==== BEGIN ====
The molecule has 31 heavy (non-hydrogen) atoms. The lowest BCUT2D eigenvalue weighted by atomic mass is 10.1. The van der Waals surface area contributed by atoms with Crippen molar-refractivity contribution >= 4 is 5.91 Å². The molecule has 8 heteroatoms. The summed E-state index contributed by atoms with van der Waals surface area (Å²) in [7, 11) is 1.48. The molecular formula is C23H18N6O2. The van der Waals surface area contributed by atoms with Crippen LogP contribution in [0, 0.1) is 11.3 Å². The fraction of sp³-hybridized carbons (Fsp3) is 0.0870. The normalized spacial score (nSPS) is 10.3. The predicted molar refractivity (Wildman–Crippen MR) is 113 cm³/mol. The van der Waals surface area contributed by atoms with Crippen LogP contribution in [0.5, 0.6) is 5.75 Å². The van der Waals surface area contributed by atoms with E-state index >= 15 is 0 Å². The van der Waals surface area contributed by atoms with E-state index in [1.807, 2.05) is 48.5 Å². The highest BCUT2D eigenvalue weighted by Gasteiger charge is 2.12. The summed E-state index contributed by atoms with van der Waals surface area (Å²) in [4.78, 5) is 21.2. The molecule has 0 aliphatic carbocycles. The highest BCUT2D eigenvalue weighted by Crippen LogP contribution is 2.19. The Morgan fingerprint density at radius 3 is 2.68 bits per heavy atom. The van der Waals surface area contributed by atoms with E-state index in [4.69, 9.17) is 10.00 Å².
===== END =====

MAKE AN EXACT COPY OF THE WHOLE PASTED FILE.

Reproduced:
The molecule has 31 heavy (non-hydrogen) atoms. The lowest BCUT2D eigenvalue weighted by atomic mass is 10.1. The van der Waals surface area contributed by atoms with Crippen molar-refractivity contribution >= 4 is 5.91 Å². The molecule has 8 heteroatoms. The summed E-state index contributed by atoms with van der Waals surface area (Å²) in [7, 11) is 1.48. The molecular formula is C23H18N6O2. The van der Waals surface area contributed by atoms with Crippen LogP contribution in [0, 0.1) is 11.3 Å². The fraction of sp³-hybridized carbons (Fsp3) is 0.0870. The normalized spacial score (nSPS) is 10.3. The predicted molar refractivity (Wildman–Crippen MR) is 113 cm³/mol. The van der Waals surface area contributed by atoms with Crippen LogP contribution in [0.5, 0.6) is 5.75 Å². The van der Waals surface area contributed by atoms with E-state index >= 15 is 0 Å². The van der Waals surface area contributed by atoms with E-state index in [1.807, 2.05) is 48.5 Å². The highest BCUT2D eigenvalue weighted by Gasteiger charge is 2.12. The summed E-state index contributed by atoms with van der Waals surface area (Å²) in [4.78, 5) is 21.2. The molecule has 0 aliphatic carbocycles. The highest BCUT2D eigenvalue weighted by Crippen LogP contribution is 2.19. The Morgan fingerprint density at radius 3 is 2.68 bits per heavy atom. The van der Waals surface area contributed by atoms with E-state index in [4.69, 9.17) is 10.00 Å².